The Ministry of Health (MOH) and the National Pharmaceutical Regulatory Agency (NPRA) have warned the public against the use of Za’faran, an unregistered traditional medicine that was found to contain dexamethasone and chlorpheniramine, both of which are controlled under the Poisons Act 1952.

Sudden cessation of product may cause withdrawal syndrome

The examination of the product was performed by the NPRA following complaints of adverse effects by users, caused by electrolyte imbalance that subsequently led to palpitations and muscle weakness.

“The long-term use of dexamethosone without a doctor’s monitoring could lead to serious consequences such as muscle weakness, bone fragility, rise in blood sugar levels. High blood pressure, cataracts and increase infections as well as Cushing Syndrome,” said health director-general Datuk Dr Noor Hisham Abdullah.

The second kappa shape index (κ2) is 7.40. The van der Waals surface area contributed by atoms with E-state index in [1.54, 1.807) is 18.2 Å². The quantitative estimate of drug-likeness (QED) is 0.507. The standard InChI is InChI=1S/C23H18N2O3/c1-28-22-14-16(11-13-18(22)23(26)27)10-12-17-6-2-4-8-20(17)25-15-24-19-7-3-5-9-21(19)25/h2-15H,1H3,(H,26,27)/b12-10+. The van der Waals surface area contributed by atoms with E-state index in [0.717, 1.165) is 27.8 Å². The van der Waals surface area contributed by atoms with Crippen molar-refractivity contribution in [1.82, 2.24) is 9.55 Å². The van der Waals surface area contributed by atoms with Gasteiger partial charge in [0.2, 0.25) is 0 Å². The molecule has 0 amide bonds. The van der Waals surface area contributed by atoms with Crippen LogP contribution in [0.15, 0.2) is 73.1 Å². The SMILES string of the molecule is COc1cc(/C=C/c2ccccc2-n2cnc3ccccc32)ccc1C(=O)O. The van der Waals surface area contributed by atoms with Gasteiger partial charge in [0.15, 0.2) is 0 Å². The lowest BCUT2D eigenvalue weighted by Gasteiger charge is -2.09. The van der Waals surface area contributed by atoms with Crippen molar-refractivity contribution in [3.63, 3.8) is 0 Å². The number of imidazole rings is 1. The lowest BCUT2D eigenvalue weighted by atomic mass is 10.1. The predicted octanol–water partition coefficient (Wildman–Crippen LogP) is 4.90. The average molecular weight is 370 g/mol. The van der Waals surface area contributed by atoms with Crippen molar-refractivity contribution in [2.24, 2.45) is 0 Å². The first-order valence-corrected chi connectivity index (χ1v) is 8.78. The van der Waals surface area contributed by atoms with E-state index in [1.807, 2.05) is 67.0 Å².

“Chlorpheniramine is an antihistamine used to relieve the flu and allergic reactions such as rashes. Side effects of chlorpheniramine include sleepiness, blurred vision and vomiting,” he also said, urging for users of the product to seek immediate medical assistance from a healthcare professional.

Additionally, those who have been using the product for long periods of time have also been advised against sudden disuse of the product, but to gradually wean off, as doing so may cause withdrawal syndrome and have dangerous health effects.

Public urged to check registration of product before use

This is not the first traditional medicine to reach consumers despite being unregistered, most of which also contained ingredients that were strictly controlled.

The public has been advised once more to refrain from purchasing or using products that are unregistered with the Drug Control Authority (PBKD) as the quality and safety of the product is not assured, and has been reminded to be more cautious of traditional medicines that promise fast and effective cures against various illnesses.

The MOH has since put up a poster, urging the public to be watchful of drug advertisements on social media and reminding users to check that the advertisements and medications are registered with the Medicine Advertisement Board and MOH respectively before purchasing the product. MIMS

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